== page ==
It was pretty tough being a settler in Australia in the 1830s and tougher still for the First Australians. Imagine you’re a white settler and have just arrived in the colony of New South Wales after five months on-board a sailing ship en route from the Mother Country – England. On arrival you discover that the fertile farming land you hoped to settle doesn’t exist anymore. It has already been granted, leased or sold to those who have come before you: free settlers, assisted emigrants, emancipated convicts and members of the military among others. To make matters worse, the great Australian Agricultural Company formed in England with the input of Governor Macquarie has recently been granted over 560,000 acres of farmland stretching from present day Murrurundi in the Hunter Valley to Tamworth. This massive grant does two things. It displaces many illegal settlers who are forced to find farmland elsewhere and secondly it takes away arable farmland from the northern fringe of the colony that could have been made available to newcomers.

You consider your options and realise that you have little choice. You must go beyond the outer limits, outside the designated nineteen counties of the NSW colony. Far from the jurisdiction of the law to the white space on a map, the wild lands of Northern NSW. You travel northwards, taking all your worldly possessions with you, over-landing sheep and carrying provisions by bullock wagon. The provisions are your life blood. You’ve spent your savings buying livestock, equipment and food, but anything could happen during the journey. You could simply get lost. One of your party may fall ill. God-forbid you’re attacked by the indigenous inhabitants, your stock speared or rushed off into the scrub. Your food stolen. Your wagon bogged or overturn. If and when you do make it through to untouched land you then have to mark the farm’s boundaries by blazing trees with an axe and the problems you had travelling northwards don’t disappear, in fact they’re compounded because now you have to establish your business, grow food to survive, before your provisions run out.

(Image courtesy- Tea and Damper by A . M. Ebsworth. Digital Collection – State Library of Victoria.)

You live on mutton and kangaroo meat. On damper, sugar and water feeling the growing effects of scurvy. You wear a brace of pistols and carry a flintlock musket while you ride around your run and at night you stare at a too big sky, at foreign stars, at a moon so large that you wonder whether the stories of moon madness are true. You sleep with a pistol by your side, stare at your wife and child. You shouldn’t have brought them out here to this god-forsaken land, but you had no choice. This is supposed to be a fresh start in a new world but you don’t know if you will survive, let alone succeed and with every move you make you feel as if the bush is watching and waiting. All of you are afraid.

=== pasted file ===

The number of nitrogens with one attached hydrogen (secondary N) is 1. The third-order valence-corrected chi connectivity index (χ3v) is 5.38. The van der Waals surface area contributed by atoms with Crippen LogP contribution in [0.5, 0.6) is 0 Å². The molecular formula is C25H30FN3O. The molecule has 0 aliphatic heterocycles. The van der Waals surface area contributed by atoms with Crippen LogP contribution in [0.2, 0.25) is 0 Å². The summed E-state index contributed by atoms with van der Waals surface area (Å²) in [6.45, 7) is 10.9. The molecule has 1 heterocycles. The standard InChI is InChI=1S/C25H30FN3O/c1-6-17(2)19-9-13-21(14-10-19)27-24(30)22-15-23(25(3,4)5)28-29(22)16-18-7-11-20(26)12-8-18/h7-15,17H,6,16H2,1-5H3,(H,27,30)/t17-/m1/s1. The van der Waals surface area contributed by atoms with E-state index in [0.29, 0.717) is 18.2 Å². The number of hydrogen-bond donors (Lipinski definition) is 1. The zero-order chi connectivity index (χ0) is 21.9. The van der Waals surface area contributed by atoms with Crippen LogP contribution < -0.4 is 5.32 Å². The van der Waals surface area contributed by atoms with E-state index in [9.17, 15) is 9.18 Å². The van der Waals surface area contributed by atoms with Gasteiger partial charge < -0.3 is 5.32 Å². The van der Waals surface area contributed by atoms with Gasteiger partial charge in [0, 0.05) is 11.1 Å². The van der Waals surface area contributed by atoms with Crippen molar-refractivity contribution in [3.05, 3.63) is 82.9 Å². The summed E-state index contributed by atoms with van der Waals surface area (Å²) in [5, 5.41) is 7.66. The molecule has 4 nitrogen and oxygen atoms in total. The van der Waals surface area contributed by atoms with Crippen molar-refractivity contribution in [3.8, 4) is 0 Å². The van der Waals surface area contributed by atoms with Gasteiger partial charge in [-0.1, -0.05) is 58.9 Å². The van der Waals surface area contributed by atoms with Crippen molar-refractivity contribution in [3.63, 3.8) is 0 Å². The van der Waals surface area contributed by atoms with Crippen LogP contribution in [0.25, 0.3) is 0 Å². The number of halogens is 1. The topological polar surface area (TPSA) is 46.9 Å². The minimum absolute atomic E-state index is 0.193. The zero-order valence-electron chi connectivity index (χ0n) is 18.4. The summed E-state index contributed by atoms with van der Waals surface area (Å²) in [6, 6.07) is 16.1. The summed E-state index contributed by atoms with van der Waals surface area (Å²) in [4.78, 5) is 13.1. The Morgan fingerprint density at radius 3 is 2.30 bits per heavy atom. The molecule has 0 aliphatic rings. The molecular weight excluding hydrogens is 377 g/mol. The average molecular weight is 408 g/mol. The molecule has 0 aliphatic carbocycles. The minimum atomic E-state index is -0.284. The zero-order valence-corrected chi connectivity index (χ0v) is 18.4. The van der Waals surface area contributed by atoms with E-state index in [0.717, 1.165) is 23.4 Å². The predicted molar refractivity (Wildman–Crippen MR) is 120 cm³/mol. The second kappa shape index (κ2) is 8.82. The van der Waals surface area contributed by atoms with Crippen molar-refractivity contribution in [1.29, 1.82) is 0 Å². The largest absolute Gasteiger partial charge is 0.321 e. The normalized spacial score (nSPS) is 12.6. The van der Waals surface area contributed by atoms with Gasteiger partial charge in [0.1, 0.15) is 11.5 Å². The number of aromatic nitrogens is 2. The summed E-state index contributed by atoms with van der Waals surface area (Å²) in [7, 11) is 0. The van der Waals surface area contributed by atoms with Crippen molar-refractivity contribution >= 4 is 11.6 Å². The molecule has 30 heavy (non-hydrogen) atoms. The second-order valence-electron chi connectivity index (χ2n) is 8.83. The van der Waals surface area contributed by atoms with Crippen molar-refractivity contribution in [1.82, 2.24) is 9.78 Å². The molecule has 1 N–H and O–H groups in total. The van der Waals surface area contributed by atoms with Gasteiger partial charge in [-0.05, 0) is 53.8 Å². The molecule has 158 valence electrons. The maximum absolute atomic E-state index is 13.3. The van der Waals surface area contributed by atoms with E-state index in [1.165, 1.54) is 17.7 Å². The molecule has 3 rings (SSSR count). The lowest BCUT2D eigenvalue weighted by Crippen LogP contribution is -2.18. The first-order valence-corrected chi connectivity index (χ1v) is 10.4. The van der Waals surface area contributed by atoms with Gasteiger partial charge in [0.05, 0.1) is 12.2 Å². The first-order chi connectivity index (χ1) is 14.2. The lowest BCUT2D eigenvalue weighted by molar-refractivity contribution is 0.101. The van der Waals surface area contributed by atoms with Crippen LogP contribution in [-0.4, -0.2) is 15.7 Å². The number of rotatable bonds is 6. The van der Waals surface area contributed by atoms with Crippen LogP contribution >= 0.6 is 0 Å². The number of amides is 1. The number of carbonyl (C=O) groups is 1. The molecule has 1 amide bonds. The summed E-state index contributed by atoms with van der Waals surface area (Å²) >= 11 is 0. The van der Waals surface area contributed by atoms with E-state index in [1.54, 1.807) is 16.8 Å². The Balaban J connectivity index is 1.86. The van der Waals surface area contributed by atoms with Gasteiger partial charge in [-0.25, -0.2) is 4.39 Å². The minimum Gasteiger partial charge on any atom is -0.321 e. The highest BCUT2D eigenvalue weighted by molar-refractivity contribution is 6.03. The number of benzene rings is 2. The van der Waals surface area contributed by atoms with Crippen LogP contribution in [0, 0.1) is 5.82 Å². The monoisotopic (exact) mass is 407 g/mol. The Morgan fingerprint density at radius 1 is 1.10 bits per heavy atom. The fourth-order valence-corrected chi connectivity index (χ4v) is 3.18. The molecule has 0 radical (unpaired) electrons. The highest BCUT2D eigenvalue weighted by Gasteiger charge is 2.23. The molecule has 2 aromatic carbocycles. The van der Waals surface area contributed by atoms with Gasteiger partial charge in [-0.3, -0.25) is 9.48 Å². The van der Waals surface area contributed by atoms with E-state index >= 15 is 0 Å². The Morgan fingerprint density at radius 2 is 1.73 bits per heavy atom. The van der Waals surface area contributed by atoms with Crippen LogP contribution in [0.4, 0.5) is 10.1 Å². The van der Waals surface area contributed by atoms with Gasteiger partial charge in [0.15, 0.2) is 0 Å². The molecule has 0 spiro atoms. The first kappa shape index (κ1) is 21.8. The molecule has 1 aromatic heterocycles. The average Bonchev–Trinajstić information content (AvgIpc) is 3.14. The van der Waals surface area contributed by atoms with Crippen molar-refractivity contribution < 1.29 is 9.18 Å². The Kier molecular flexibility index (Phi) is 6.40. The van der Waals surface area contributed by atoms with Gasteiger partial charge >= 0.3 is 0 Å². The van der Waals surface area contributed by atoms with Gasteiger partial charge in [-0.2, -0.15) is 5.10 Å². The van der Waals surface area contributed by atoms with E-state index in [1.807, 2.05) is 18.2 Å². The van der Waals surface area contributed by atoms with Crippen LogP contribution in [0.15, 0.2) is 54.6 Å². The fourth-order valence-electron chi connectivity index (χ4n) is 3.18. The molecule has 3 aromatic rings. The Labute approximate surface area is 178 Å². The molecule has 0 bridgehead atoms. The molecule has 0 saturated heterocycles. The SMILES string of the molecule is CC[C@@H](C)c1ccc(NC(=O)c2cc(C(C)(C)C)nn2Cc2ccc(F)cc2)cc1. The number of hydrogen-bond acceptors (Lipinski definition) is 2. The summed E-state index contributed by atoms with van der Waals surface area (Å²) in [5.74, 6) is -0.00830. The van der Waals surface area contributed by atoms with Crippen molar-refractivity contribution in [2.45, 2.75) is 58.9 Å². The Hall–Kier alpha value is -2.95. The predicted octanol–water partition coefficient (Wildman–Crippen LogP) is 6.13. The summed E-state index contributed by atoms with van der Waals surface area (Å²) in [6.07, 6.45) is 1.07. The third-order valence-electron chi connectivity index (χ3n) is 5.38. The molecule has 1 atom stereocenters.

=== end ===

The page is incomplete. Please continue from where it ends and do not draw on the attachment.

The Aboriginals don’t want you here. They don’t want their country invaded. They don’t want their ancient traditions altered. They don’t want you here on land that they have protected and nurtured for thousands of years. You try and befriend them. You try and be fair. To understand their ways. To co-exist. And you have some success. But other settlers don’t think the way you do. A law has been passed. Terra nullius. It states that no-one owned this land before the British Crown took possession of it.

You graze the land not realising that your sheep are fouling the waterways, trampling the fragile grasses, scaring away the wild animals the Aboriginals hunt for food. You don’t believe that they burn the land to entice new growth, and wildlife, for food, to control timber and in doing so reduce the risk of bush fire. That this is why the country looked so magnificent on your arrival. Much like English parkland. The grasses reaching to the stirrup-irons on your horse.

(Image – Botany Bay NSW. Undated – Trove)

The attacks soon begin. Aboriginals are killed. Shepherds are speared. Stock are rushed off into the scrub. The settlers grow more anxious and call on the Governor for help but he tells them they have settled beyond the reach of the law. That they are on their own. The settlers, along with assigned convicts and emancipated stockmen decide to take matters into their own hands. And that’s when the real troubles begin.


(The Myall Creek massacre occurred in 1838. It involved the brutal killing of at least twenty-eight unarmed Indigenous Australians by eleven colonists at Myall Creek near Bingara, in northern New South Wales. It was one of many frontier conflicts that took place between Indigenous Australians and white settlers during the British colonisation of Australia. The first fighting occurred several months after the landing of the First Fleet in 1788 and the last clashes occurred in the early 20th century, as late as 1934. A minimum of 40,000 Indigenous Australians and between 2,000 and 2,500 settlers are estimated to have died in these conflicts)